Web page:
Recently, a new study published in Cell Stem Cell showed that induced pluripotent stem (iPS) cells may play as an anti-cancer vaccine. The study has shown that injection of treated iPS cells into mice can protect mice from breast, lung and skin cancer, and prevent the regeneration of tumors after resection.
Although utilizing unrelated cells to trigger cancer immunity may not be intuitive, this idea is very common in the research. For example, cancer cells and embryonic cells share similar gene expression and antigenic characteristics. Earlier studies showed that injecting embryonic material into animals can protect them from transplanted tumors. Stem cells as a cancer vaccine, this is not a completely new concept, but it has not been discussed extensively yet.
The new study has transformed “Stem Cell Cancer Vaccine” into a very credible and exciting scientific concept.
iPSC-based cancer vaccine
Early studies that take embryonic stem cells as vaccines which involve ethical issues and feasibility limitations. These cells are genetically different from the patient and may not be able to provide a matching cancer antigen. However, this new study uses iPS cells that circumvent the above problems.
The ultimate goal of the researcher is to separate blood or skin cells from the patient’s body and create iPS cells, the cells induced by irradiation can not form tumors themselves, and then being transfused back into cancer patients. In order to explore the feasibility of these concepts, the researchers, starting from mouse experiments, determined that mouse and human induced pluripotent stem cells have similar gene expression profiles to cancer cells for the first time.
The team combined the iPS cells derived from mouse fibroblasts with CpG, an immune-enhancing molecule, to vaccinate experimental mice. A few weeks later, breast, skin or lung cancer cells were injected into the test mice. As a result, it was found that the control group formed a considerable tumor after several weeks of injection of the cancer cells, but the mice receiving the stem cell vaccine tended to have smaller tumors or degenerated tumors, which means that the vaccine worked preventively.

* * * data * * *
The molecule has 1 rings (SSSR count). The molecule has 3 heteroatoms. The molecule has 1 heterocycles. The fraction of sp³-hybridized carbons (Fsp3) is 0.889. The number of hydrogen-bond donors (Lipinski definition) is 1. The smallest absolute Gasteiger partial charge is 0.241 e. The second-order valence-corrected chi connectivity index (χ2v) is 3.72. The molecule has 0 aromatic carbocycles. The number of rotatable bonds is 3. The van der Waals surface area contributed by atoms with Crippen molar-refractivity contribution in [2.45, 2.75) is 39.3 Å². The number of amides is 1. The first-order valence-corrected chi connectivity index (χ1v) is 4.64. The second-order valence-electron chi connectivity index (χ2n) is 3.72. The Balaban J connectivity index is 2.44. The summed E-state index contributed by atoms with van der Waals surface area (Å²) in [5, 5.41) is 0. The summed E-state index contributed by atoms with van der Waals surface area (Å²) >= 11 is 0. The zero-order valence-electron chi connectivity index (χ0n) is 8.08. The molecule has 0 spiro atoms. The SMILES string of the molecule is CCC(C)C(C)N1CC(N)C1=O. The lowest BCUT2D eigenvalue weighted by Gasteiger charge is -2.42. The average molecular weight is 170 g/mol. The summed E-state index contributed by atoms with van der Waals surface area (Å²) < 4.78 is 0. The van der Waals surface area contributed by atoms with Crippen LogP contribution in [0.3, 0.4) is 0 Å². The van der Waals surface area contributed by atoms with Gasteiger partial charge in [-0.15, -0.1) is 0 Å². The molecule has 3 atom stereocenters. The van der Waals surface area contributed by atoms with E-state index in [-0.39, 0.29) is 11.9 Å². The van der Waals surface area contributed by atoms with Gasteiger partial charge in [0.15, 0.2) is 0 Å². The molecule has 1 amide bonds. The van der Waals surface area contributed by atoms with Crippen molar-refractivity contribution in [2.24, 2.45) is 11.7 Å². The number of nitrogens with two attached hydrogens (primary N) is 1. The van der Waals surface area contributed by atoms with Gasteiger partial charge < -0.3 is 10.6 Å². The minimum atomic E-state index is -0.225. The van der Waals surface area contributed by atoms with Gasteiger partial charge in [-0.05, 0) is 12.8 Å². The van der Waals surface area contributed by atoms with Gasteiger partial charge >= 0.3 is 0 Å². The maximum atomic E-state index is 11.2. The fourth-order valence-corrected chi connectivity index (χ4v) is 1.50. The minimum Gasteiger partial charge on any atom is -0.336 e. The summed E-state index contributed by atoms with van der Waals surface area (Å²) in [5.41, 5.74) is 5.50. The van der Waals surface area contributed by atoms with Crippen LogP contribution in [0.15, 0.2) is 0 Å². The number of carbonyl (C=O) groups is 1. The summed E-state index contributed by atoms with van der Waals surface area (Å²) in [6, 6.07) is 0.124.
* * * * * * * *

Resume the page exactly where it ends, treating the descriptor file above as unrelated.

In order to confirm the specific anticancer immunity conferred by the vaccine, the team transferred T cells from the vaccinated animals to unvaccinated breast cancer animals and found that the breast tumors began to regress. In addition, the study also showed that although the vaccine can not eliminate the skin cancer that has developed on mice, it can prevent the surgical resection of the tumor.
Outlook – In the future, 70-year-olds are likely to use stem cell vaccine to prevent cancer
Scientists are very excited about the results of this study. Joseph Wu, the leader of the study from Stanford University Institute of Cardiology and Stem Cell and Regenerative Medicine claimed that, ‘induced pluripotent stem cells can be used as a prophylactic agent for the elderly to prevent the possibility of cancer, the incidence of cancer is even higher for people over the age of 70. In the future, any 70s will have the possibility to use cancer vaccines based on induced pluripotent stem cells to prevent the onset of cancer.’
Willem Overwijk, oncologist and immunologist at the MD Anderson Cancer Center at the University of Texas also recognize this study. He said that tumor resection usually can not eliminate all the cancer cells, and subsequent inoculation of iPSC vaccine can increase the anti-cancer response of patients which will be valuable.
Taking patient’s own cells as a vaccine may induce autoimmune risk, however, there are not any increased inflammatory signals found in this study, either self-reactive antibodies found. In contrast, vaccinated mice grew healthily over time.
At present, whether this vaccine will have similar efficacy and safety in humans remains to be determined. Animal testing provides a solid scientific basis and further research is still needed to explore the clinical potential of such vaccines.